Roland Jupiter-8 two-page advertisement from the front inside cover of Keyboard July 1981.
No, this isn't another case of deja-vu. I first posted this scan back in April 2009, but I never blogged about it. And recently came across something that just had to be put down in writing. Well... on the Internet in writing. But I'll get to that in a second.
First, some of the specifics. This Jupiter-8 ad first ran in Keyboard Magazine starting in July 1981, and continued for seven months until January 1982, when it was then replaced in the February '82 issue with a VK-09 ad.
But, this wasn't the first Roland advertisement to take up the coveted inside-front-cover space. Roland had been a frequent flyer of the front-inside cover since they first took over the space in March 1980 with a short-lived Jupiter-4 ad. A few different ads for Roland gear, including the Saturn-09, TR-808, and RE-501, also appeared there before the Jupiter-8 started its relatively long run.
A month previous (and with perfect timing), Roland got their Jupiter-8 promo into the SPEC SHEET section of the June '81 issue. And this wasn't a normal promo. This Spec Sheet description has to be in the running for one of the longest descriptions ever. And I'm not complaining. The length of the description only goes to show you just how much the JP-8 had to offer.
Luckily I'm a fast typer - although, maybe not that accurate. In the magazine, it is one long paragraph, making it difficult to read. I've divided it up accordingly... :o)
"The Jupiter-8 is an 8-voice, 16-oscillator analog synthesizer. Each voice includes two VCOs, both a highpass and lowpass filter with selectable 12-or 24dB/octave slopes, an LFO with polyphonic sample-and-hold and programmable delay function, two ADSR envelope generators (one with an inverting function), and a key follow option to allow a note's shape to lengthen in proportion to its pitch height with way many acoustic instruments do naturally.I like that fact that Roland even got a plug in for their Compu-Rhythm gear - including the TR-808! Good job, Roland!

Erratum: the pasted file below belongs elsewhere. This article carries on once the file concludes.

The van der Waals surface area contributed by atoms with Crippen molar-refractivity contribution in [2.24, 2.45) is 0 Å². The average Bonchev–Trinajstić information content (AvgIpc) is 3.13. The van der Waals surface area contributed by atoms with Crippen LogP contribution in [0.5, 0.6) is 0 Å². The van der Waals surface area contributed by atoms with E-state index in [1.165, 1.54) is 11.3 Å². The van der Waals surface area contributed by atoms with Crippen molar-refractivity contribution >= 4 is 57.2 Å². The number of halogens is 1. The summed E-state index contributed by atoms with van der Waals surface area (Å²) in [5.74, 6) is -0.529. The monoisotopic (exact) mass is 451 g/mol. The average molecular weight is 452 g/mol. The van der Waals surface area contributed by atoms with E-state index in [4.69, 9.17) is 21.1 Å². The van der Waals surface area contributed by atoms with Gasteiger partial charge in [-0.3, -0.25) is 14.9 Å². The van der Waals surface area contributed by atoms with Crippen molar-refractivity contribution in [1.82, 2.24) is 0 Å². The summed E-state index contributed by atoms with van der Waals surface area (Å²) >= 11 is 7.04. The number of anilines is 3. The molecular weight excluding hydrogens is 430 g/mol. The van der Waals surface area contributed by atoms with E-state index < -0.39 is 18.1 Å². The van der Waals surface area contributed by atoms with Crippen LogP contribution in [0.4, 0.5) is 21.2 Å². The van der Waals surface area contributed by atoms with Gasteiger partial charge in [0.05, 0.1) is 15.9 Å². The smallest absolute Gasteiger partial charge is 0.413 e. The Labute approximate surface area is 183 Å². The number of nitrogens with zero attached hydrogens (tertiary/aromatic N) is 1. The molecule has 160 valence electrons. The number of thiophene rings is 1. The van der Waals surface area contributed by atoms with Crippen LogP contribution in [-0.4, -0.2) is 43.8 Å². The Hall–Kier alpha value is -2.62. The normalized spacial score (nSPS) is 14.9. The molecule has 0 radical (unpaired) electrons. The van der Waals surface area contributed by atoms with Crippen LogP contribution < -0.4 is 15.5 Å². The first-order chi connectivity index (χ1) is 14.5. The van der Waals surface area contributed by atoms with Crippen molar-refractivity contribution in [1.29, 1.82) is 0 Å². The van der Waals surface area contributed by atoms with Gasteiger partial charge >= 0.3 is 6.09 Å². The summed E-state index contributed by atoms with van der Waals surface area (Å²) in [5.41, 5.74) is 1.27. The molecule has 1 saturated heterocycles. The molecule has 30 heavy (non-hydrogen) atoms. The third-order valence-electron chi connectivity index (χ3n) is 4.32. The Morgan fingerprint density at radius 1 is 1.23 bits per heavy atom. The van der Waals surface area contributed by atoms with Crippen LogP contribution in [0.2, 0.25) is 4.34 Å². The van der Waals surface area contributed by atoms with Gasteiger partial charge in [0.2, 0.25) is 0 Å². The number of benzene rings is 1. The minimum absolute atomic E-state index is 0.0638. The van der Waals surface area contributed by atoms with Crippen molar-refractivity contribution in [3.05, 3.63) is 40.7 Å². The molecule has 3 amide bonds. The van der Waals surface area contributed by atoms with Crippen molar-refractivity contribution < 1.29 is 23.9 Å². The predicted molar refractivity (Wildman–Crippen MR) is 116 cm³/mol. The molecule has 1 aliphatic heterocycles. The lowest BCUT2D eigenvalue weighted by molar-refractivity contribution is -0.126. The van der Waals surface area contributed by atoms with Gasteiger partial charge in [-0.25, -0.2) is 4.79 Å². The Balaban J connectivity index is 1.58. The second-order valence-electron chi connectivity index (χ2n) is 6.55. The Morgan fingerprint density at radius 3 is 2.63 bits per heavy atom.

The JP-8's programming facilities have the capability to store and recall 64 different patch programs. Any patch in memory may be edited by moving any control in real time. An edited value may also be written into memory as a correction to a patch. A cassette interface allows you to store patches on standard cassette tapes for later retrieval. For expanded flexibility, specific smaller portions of memory may be dumped and reloaded into any memory position needed. A Verify function allows taped programs to be checked as correct before the JP-8's internal memories are altered, which is a useful safety feature.
The unit's five-octave keyboard may be grouped in three ways. In Whole mode, it operates as one 8-voice polyphonic instrument, while the Dual and Split modes divide the JP-8 into two 4-voice instruments that may be assigned different patches. Split mode divides the keyboard into Lower and Upper sections. Dual mode activates two patches for each key depressed. Two patches may be assigned either manually or with one of the eight patch preset selectors. These can be pre-programmed to recall any pair of the 64 available patches with a single motion.
The instrument's computer also provides an arpeggiator function which arpeggiates (up, down or in both directions) the notes being held on the keyboard. The arpeggiator includes four range and direction options and may be assigned to the entire keyboard or to the bottom of a split keyboard, leaving the top end free for soloing, accompaniment, or effects work. The clock of the arpeggiator can be synced with an external clock such as that found in any one fo the Roland Compu-Thrythms (CR-68, CR-78, TR-808).
Also included in the synthesizer's range of features are a polyphonic portamento with a split keyboard option, a pitch-bender, and various LFO controls.
The output section of the instrument includes both balanced and unbalanced jacks. Separate outputs are supplied for the upper, lower, and mixed outputs, and the level is adjustable for either 0dB or -12 dB. There is also a headphone jack with a level switch on the back panel of the unit. Roland, 1285 Mark St., Bensenville, IL 60106."
I decided to Google Map the address.
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I couldn't really tell you if that is the same building, but there is definitely a structure still standing there. Maybe I should go one some sort of tour and document all the old buildings?
Or is that creepy-weird? Yah, probably.